Deoxyribonucleic Acid or DNA for short is the genetic ‘cook book’ that codes for who you are as an individual. Since its initial isolation by Friedrich Miescher in 1869, hypotheses about the structure and function of DNA have evolved. It wasn’t until 1953 that it was correctly modeled as a double-helix structure by Francis Crick and James Watson; winning them a Nobel Prize in Physiology or Medicine in 1962. Since then, our understanding of DNA has done nothing but grow with advancements in areas of genetic splicing such as with CRISPR and improvements in ideas around gene therapy. But what about using DNA for more than just living organisms? What if we start incorporating it into our technology?
DNA, as mentioned, is a double-helix strand of genetic information comprised of amino acids adenine (A), guanine (G), thymine (T) and cytosine (C). The orientation of these acids make up larger structures called genes which determines almost all of the characteristics that make up who you are. There are genes for blonde hair, for blue eyes but also for the genetic illness like cystic fibrosis or Huntington’s disease. The genes for particular traits are isolated to structures called chromosomes, to which there are 23 pairs. All of the genetic information is stored in the nucleus of the cell and only becomes visible under a microscope during cell division and replication. Weirdly enough, if all of the DNA was unwound it would stretch to approximately 2 metres long. Now that’s a lot of information to be storing at a microscopic level. What if we were able to use this information storage technique for current computing systems?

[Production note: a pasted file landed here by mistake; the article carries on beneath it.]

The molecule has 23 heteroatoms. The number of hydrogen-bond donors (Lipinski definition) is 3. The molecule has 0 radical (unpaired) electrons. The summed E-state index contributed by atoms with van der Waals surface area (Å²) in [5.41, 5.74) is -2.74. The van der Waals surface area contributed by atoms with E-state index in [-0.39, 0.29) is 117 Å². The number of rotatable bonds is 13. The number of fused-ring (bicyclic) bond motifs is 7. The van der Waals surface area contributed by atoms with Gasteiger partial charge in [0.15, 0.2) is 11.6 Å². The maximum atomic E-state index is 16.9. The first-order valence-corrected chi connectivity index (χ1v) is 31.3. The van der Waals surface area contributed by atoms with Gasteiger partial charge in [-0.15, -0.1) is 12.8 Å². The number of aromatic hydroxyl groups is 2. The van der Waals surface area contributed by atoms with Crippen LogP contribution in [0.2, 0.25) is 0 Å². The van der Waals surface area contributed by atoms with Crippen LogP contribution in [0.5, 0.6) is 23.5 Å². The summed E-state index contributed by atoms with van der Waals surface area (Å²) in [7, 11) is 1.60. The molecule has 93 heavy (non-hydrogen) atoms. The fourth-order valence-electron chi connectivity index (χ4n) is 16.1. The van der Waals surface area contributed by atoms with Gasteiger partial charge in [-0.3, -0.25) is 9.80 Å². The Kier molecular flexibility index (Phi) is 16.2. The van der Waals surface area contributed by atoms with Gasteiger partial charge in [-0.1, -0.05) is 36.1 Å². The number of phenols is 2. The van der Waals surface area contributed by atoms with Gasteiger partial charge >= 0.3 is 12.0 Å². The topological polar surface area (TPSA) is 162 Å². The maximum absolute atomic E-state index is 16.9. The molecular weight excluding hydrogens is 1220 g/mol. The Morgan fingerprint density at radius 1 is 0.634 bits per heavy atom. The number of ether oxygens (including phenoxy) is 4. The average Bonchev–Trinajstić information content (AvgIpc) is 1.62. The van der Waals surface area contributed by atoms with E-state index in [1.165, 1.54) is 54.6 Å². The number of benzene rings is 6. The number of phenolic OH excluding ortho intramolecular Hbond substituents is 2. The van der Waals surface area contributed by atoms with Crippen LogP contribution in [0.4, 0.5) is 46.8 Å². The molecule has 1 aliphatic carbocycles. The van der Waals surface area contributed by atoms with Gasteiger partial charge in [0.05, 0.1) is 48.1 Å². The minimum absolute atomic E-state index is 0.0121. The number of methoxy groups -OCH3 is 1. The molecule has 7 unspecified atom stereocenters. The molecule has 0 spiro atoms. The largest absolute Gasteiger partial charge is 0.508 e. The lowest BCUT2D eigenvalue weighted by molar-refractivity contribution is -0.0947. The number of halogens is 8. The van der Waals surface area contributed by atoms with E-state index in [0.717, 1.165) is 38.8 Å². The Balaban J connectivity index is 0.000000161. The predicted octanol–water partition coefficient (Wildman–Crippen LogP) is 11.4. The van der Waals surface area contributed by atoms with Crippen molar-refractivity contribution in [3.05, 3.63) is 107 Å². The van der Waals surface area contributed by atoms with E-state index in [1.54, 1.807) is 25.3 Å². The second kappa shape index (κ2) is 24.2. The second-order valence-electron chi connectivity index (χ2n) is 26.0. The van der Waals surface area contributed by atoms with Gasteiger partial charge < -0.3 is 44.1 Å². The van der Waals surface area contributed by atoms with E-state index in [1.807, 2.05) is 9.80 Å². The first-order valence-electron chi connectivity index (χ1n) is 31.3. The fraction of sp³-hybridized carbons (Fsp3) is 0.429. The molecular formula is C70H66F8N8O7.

A couple of years ago, scientists developed a system that allowed for an image to be converted into a DNA strand and then back into an image. The simplest explanation is that an image on a computer screen is but a visual representation of a specific layout of one’s and zero’s. The orientation of one’s and zero’s was converted into the particular orientation of synthetic amino acids to make a DNA strand and was then converted back to the original image without errors. Recently, the content of synthetic DNA has increased with scientists being able to store a 1895 French film, a gift card and some other data files into DNA and back without errors. Sounds more complicated but it really isn’t; it’s just more one’s and zero’s.
There are a couple of advantages to using this method for the storage of information. One of them being size because apparently that matters. A single gram of synthetic DNA can store approximately 215,000 times more information than that of a 1 terabyte hard drive. Another perk of this method is that the DNA doesn’t degrade or become worn over time like actual hard drives. Over time it does eventually start to ‘decay’ but, using prehistoric DNA as an example, DNA can stay intact for tens of thousands of years. The advancements in this area could lead to even more information being stored as the process becomes more efficient. You could have a USB that has around a million gigabytes of space available for data storage. Though this technology is amazing, it is probably going to be at least a decade’s wait until we’re able to purchase such a device for personal use. Something to look forward to.